When he’s not spending hours poring over legal precedents, third-year MU law student Brad Desnoyer is dreaming up the next big comic. His "Scared and Scarred" hit comic book stores late last month as part of the DC Universe Halloween '08 issue.
After 32 years in the automotive business, Michael Gamble said this is the worst he has seen the economy trickle down to affect buyers.
MU's Museum of Art and Archaeology was recently chosen by The Andy Warhol Foundation for the Visual Arts to be the recipient of more than 150 "working" photographs from its collection
Tae Cho and Michael Alexander compete against each other in fantasy football each week.
Rock Bridge High School art students and other Columbia artists create artwork that deconstructs political experiences or beliefs. Some of the work will be featured in a show called "Politically Speaking," which will begin in January at the Columbia Art League.
The aim of the study, said Laurie Cutting, director of the Education and Brain Research Program at the Kennedy Krieger Institute in Baltimore, is to understand the neurological differences among students who are skilled readers, those who have difficulties and those with diagnosed learning disabilities.
The Missouri Prairie Foundation and the Columbia Farmers Market are hosting the Wild & Scenic Environmental Film Festival On Tour at the Missouri Theatre Center for the Arts on Sunday. The sixth annual national festival is making a tour stop in Columbia for the first time.
Kristine Key, who said she is a devout Seventh-day Adventist who is active in her church, received an invitation to teach at the Islamic School and couldn't say no. She teaches kindergarten homeroom, fifth-grade science and communication arts at the school.
The Columbia Weavers and Spinners Guild will hold their 19th annual event this weekend.
There is no doubt that politics is divisive — even within families. Especially during the campaign season, the topic is unavoidable.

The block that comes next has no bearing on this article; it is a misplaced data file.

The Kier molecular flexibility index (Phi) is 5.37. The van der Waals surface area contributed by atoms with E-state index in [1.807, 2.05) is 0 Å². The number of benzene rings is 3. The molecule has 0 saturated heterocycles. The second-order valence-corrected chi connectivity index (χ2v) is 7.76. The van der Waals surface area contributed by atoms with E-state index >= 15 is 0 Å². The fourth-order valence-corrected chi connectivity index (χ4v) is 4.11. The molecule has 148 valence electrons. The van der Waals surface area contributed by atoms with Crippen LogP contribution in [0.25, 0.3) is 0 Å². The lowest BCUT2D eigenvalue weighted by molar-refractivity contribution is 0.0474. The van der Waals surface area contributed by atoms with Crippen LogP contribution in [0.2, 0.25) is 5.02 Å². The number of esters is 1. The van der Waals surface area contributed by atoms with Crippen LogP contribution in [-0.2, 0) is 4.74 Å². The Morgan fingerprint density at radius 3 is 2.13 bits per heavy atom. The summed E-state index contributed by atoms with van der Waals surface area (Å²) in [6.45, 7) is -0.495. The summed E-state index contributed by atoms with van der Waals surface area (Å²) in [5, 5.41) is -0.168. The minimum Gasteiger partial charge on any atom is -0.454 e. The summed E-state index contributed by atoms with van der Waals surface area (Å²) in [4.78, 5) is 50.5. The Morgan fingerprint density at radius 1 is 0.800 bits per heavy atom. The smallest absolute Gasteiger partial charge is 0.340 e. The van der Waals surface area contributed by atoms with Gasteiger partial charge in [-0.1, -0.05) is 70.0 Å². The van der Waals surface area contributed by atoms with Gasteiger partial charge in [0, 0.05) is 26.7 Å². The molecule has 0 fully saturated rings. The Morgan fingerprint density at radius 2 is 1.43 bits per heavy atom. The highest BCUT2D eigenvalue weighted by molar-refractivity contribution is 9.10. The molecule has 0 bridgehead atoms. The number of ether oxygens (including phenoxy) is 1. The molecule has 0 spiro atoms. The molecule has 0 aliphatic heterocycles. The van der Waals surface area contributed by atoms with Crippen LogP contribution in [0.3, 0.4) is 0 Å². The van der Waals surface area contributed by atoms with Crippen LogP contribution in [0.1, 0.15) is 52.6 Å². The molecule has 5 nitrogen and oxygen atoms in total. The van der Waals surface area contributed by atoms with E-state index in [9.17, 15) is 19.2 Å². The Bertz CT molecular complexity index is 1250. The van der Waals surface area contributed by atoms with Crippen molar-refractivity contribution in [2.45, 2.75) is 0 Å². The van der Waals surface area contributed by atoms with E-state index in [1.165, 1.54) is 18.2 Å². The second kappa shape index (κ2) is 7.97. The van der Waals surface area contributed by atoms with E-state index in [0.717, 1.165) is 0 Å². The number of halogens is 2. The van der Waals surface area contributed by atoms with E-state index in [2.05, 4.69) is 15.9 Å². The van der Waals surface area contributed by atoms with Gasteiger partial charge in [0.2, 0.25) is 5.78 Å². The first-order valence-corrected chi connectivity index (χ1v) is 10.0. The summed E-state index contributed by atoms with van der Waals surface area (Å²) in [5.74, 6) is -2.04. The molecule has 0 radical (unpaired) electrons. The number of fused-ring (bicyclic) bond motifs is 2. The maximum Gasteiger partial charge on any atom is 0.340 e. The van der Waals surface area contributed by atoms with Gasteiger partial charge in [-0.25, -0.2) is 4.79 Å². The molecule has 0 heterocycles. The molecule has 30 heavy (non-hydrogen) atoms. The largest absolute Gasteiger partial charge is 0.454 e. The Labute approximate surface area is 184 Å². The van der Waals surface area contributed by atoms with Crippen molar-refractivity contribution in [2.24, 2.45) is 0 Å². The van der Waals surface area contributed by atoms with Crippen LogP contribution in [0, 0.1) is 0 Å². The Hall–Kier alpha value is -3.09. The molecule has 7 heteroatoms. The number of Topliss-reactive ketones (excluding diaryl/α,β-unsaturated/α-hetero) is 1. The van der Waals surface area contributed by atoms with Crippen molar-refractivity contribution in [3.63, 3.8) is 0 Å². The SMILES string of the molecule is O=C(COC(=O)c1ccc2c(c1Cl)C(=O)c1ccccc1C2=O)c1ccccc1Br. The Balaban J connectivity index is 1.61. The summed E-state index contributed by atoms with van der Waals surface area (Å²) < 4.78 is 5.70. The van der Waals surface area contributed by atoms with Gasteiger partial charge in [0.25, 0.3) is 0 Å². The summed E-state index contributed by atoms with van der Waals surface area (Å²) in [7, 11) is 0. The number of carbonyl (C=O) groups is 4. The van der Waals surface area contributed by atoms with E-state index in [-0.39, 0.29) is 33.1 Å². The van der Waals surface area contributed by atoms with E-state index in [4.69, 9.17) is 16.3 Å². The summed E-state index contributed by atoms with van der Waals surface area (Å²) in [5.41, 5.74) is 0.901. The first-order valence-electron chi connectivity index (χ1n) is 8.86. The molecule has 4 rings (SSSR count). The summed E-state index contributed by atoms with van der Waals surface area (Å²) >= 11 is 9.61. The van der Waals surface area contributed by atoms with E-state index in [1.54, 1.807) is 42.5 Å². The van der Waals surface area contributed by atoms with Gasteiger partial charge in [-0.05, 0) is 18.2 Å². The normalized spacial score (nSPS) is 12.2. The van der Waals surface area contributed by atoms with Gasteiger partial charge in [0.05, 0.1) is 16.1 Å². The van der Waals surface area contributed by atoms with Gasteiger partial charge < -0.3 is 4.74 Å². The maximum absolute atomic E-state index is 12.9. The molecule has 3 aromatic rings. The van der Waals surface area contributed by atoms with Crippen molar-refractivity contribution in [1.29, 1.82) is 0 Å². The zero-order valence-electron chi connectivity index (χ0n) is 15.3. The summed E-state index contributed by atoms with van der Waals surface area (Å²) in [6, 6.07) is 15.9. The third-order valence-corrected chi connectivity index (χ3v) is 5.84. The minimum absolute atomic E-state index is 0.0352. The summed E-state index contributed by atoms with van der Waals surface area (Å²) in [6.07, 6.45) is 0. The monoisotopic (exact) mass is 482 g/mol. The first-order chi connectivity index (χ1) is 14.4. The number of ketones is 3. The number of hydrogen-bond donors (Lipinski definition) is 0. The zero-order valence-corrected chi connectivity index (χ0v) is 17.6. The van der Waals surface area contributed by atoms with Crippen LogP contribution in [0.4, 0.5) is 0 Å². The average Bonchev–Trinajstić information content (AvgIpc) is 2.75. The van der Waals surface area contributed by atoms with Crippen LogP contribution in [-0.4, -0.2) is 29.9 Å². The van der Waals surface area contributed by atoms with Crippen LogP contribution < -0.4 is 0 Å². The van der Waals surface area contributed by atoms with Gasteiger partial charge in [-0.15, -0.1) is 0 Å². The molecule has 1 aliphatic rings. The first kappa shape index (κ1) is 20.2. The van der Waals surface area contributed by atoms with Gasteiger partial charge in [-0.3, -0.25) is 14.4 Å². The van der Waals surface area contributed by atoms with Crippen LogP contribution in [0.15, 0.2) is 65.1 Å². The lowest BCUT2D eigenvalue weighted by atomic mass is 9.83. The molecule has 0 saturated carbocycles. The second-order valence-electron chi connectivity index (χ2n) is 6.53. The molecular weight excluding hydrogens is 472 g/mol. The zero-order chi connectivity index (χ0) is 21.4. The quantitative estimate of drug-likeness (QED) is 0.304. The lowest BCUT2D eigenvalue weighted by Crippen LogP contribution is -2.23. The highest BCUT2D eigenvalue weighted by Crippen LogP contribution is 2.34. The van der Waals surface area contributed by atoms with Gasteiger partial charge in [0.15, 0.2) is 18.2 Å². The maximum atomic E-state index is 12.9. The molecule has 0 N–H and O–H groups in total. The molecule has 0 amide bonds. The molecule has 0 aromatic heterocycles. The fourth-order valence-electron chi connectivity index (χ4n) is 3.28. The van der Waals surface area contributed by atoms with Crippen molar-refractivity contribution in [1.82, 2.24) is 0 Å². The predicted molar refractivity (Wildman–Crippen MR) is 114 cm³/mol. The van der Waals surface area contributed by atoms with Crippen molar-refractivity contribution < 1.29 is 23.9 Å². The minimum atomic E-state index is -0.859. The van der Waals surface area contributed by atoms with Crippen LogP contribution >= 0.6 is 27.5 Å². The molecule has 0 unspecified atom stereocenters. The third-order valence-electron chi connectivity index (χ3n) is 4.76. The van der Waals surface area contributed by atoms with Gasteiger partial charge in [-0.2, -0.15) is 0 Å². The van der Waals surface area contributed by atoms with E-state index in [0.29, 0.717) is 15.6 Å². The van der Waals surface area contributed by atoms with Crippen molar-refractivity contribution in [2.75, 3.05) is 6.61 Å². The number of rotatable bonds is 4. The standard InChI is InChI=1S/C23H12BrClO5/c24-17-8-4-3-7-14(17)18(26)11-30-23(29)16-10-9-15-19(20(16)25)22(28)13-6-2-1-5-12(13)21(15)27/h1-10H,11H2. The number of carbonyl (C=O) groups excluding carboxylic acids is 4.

A retired equestrian teacher volunteers to drive food to people at least once a week with Meals on Wheels. She sees the volunteer work as a way to pay back a community that has helped her.
Young musicians from Missouri, Kansas and Illinois will converge on Columbia next February and March to participate in two concerto competitions.
As the jazzy notes of "When the Saints Go Marching In" played, youngsters dressed as saints came down the aisles, as the celebration of a special day got under way.
For some young Christian voters, the best option for the presidential election may be to write in their own candidate. At the very least, they’re thinking outside the box — the one the label “evangelical” has put them in.
While houses of worship don't endorse political candidates in election cycles, they often publish guides for congregants to use before heading to the voting booth.
Whether it's tuning in to a favorite TV series or stocking up on in-season produce, people are slowly settling in to their autumn routine.
Scott Cairns found he wanted to actually become a Christian, rather than just think of himself as one: "I decided that I wanted to be better, so I thought I would go to people who had sort of found a way to do that, to turn their lives into something more whole." Those people are Orthodox Christian monks.
On Saturday, First Baptist Church is celebrating its 185th anniversary with a day of service and dedication of the Annie Fisher Food Pantry in the area of Blind Boone Community Center.
The sixth annual festival will once again showcase independent films.
Dance choreographer Prerana Patel and her friends are making final preparations for their Mizzou Masti performance at India Night on Saturday. They and other student groups from MU's South Asian Students Association participate each year at India Nite, hosted by the Cultural Association of India in Columbia since 1992.